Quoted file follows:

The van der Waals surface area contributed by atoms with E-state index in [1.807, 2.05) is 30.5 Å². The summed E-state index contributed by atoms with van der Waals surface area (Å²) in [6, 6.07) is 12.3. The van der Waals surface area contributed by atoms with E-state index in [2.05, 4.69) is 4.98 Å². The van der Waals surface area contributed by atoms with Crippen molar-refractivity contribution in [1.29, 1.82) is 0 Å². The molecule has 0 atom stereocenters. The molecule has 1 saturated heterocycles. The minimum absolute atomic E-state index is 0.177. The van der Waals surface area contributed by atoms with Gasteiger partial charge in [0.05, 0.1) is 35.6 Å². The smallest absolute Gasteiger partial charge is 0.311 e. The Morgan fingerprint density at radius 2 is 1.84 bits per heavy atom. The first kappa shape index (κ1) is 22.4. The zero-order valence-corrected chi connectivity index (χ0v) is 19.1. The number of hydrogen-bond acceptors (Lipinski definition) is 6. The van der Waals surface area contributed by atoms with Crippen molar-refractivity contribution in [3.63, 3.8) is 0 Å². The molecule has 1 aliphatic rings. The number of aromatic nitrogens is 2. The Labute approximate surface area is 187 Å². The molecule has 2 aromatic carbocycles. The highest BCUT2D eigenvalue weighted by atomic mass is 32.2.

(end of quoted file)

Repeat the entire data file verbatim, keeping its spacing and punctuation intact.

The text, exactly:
The van der Waals surface area contributed by atoms with E-state index in [1.807, 2.05) is 30.5 Å². The summed E-state index contributed by atoms with van der Waals surface area (Å²) in [6, 6.07) is 12.3. The van der Waals surface area contributed by atoms with E-state index in [2.05, 4.69) is 4.98 Å². The van der Waals surface area contributed by atoms with Crippen molar-refractivity contribution in [1.29, 1.82) is 0 Å². The molecule has 0 atom stereocenters. The molecule has 1 saturated heterocycles. The minimum absolute atomic E-state index is 0.177. The van der Waals surface area contributed by atoms with Gasteiger partial charge in [0.05, 0.1) is 35.6 Å². The smallest absolute Gasteiger partial charge is 0.311 e. The Morgan fingerprint density at radius 2 is 1.84 bits per heavy atom. The first kappa shape index (κ1) is 22.4. The zero-order valence-corrected chi connectivity index (χ0v) is 19.1. The number of hydrogen-bond acceptors (Lipinski definition) is 6. The van der Waals surface area contributed by atoms with Crippen molar-refractivity contribution in [3.63, 3.8) is 0 Å². The molecule has 1 aliphatic rings. The number of aromatic nitrogens is 2. The Labute approximate surface area is 187 Å². The molecule has 2 aromatic carbocycles. The highest BCUT2D eigenvalue weighted by atomic mass is 32.2.